By Junzo Ono / Yomiuri Shimbun Staff Writer RIO DE JANEIRO — Her eighth-place finish in last week’s final of the women’s canoe sprint at the Rio de Janeiro Paralympics showed teenager Monika Seryu just how high the wall remains between her and the elite competitors.
It has also led her to become more determined to show the world how much she can improve in preparation for her hometown Tokyo Paralympics in four years.
The 18-year-old from Koto Ward, Tokyo, currently a freshman at the University of Tsukuba, competes in the KL1 category, for athletes with no or very limited trunk function and no leg function, and typically need a special seat with a high backrest in the kayak. Canoeing was making its Paralympic debut in Rio.
In the final, Seryu was urged on by supporters from Tokyo who chanted her name. She got off to a good start and stayed close to the race favorites. But after the halfway point, she could not keep pace and fell increasingly farther behind.
When Seryu was a first-year high school student, she took a bad fall during a gym class and landed heavily on her head and back, knocking her unconscious. She awoke two weeks later only able to minutely move her legs. She has since used a wheelchair to get around.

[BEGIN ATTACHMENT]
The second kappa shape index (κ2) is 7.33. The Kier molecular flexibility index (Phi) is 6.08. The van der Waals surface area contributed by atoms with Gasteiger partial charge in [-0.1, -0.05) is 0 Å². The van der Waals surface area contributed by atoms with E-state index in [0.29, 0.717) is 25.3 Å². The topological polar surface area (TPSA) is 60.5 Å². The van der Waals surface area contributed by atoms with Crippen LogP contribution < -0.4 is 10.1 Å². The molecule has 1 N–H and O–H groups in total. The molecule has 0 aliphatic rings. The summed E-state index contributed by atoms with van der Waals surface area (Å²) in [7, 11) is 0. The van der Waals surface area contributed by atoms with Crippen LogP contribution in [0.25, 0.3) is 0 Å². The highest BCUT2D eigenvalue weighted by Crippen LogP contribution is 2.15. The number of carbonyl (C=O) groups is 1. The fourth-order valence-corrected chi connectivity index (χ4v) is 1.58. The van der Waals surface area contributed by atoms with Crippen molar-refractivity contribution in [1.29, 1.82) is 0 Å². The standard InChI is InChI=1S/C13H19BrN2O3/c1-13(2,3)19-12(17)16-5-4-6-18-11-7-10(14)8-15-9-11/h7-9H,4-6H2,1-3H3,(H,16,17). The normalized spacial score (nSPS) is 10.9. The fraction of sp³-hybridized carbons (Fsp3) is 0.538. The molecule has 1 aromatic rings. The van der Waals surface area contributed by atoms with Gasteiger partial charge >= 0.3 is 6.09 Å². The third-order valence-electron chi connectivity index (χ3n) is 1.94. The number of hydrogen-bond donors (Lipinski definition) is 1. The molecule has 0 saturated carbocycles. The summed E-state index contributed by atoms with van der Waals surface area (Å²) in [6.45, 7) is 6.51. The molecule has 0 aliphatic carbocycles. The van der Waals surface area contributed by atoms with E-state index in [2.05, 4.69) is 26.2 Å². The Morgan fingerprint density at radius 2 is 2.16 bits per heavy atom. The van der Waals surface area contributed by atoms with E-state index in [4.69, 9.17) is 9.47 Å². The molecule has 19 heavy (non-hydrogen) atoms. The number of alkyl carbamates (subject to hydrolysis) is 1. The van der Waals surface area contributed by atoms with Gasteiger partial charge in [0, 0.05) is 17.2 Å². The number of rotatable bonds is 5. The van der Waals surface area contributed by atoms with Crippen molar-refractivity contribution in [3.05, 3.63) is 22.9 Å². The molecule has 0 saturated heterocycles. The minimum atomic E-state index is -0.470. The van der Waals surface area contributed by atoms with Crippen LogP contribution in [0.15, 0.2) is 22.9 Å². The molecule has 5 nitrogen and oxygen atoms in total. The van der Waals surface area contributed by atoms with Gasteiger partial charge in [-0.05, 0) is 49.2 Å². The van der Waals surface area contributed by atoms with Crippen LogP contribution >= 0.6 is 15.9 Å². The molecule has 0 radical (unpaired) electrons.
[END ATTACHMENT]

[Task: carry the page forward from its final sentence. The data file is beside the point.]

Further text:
Before the accident, Seryu was a vivacious girl with an ever-present smile. But immediately after the accident, she fell into a deep despair that greatly concerned her mother Kinuko. “I worried she might try to do something unthinkable,” Kinuko recalled. “So I secretly hid the knives in the house.”
Even when she could leave the house in the wheelchair, it was not a pleasant experience. Many times passengers on crowded trains viewed her as an annoyance and made her feel self-conscious.
Seryu was able to regain a positive outlook thanks to canoeing, which she had taken up during her middle school years. Those around her recommended she try the sport again, which she did whole-heartedly as a second-year high schooler. “I could move along the water even with my disability,” she noticed.
It didn’t take long for her to surpass her personal bests from her middle school days. As a result of a weight-training regimen she adopted from the end of last year, she added four centimeters to her arm circumference and developed a more-powerful paddling technique.
In addition to support from local companies, Seryu is helped by the Koto Ward government, which started a support project this fiscal year with the aim of developing Paralympians.
“My life has made a complete 180-degree turn that I never could have imagined when the accident happened,” she said. “With the support of many people, I can now stand on this stage.”
More than two years have passed since she resumed the sport. At the world championships in Germany in May, she earned a spot on the Japan team to Rio.
She went into the final at Rio thinking, “I have nothing to lose.” Unable to win a medal, she expressed mixed feelings about her performance. “I was happy to be able to compete in the final, but there is also a feeling of disappointment.”